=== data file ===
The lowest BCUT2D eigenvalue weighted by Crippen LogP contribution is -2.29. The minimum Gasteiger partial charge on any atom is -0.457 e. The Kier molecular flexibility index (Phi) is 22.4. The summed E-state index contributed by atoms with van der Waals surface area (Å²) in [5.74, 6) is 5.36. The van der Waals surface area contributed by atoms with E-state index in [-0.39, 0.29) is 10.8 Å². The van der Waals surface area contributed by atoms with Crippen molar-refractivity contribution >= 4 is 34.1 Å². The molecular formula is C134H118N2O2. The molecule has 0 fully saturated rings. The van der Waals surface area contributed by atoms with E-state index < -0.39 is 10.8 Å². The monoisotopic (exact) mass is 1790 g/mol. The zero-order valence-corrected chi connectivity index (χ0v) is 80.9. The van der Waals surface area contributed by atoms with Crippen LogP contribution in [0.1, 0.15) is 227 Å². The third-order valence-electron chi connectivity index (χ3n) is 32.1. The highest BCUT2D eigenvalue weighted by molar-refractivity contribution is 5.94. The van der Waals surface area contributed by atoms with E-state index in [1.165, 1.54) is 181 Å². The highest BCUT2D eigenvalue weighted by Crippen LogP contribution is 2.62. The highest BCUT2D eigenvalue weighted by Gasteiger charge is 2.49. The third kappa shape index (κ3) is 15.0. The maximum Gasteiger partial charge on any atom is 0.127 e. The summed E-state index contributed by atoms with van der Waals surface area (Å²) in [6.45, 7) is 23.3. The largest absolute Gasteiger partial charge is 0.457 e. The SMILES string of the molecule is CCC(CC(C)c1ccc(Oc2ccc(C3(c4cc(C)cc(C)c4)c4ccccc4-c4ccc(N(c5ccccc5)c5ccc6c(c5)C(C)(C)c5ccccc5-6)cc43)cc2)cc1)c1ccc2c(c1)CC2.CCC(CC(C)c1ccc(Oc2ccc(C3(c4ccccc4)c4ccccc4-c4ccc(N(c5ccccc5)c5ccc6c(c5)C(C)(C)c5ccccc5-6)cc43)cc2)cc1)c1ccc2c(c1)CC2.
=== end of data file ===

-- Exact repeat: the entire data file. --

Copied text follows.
The lowest BCUT2D eigenvalue weighted by Crippen LogP contribution is -2.29. The minimum Gasteiger partial charge on any atom is -0.457 e. The Kier molecular flexibility index (Phi) is 22.4. The summed E-state index contributed by atoms with van der Waals surface area (Å²) in [5.74, 6) is 5.36. The van der Waals surface area contributed by atoms with E-state index in [-0.39, 0.29) is 10.8 Å². The van der Waals surface area contributed by atoms with Crippen molar-refractivity contribution >= 4 is 34.1 Å². The molecular formula is C134H118N2O2. The molecule has 0 fully saturated rings. The van der Waals surface area contributed by atoms with E-state index < -0.39 is 10.8 Å². The monoisotopic (exact) mass is 1790 g/mol. The zero-order valence-corrected chi connectivity index (χ0v) is 80.9. The van der Waals surface area contributed by atoms with Crippen LogP contribution in [0.1, 0.15) is 227 Å². The third-order valence-electron chi connectivity index (χ3n) is 32.1. The highest BCUT2D eigenvalue weighted by molar-refractivity contribution is 5.94. The van der Waals surface area contributed by atoms with E-state index in [1.165, 1.54) is 181 Å². The highest BCUT2D eigenvalue weighted by Crippen LogP contribution is 2.62. The highest BCUT2D eigenvalue weighted by Gasteiger charge is 2.49. The third kappa shape index (κ3) is 15.0. The maximum Gasteiger partial charge on any atom is 0.127 e. The summed E-state index contributed by atoms with van der Waals surface area (Å²) in [6.45, 7) is 23.3. The largest absolute Gasteiger partial charge is 0.457 e. The SMILES string of the molecule is CCC(CC(C)c1ccc(Oc2ccc(C3(c4cc(C)cc(C)c4)c4ccccc4-c4ccc(N(c5ccccc5)c5ccc6c(c5)C(C)(C)c5ccccc5-6)cc43)cc2)cc1)c1ccc2c(c1)CC2.CCC(CC(C)c1ccc(Oc2ccc(C3(c4ccccc4)c4ccccc4-c4ccc(N(c5ccccc5)c5ccc6c(c5)C(C)(C)c5ccccc5-6)cc43)cc2)cc1)c1ccc2c(c1)CC2.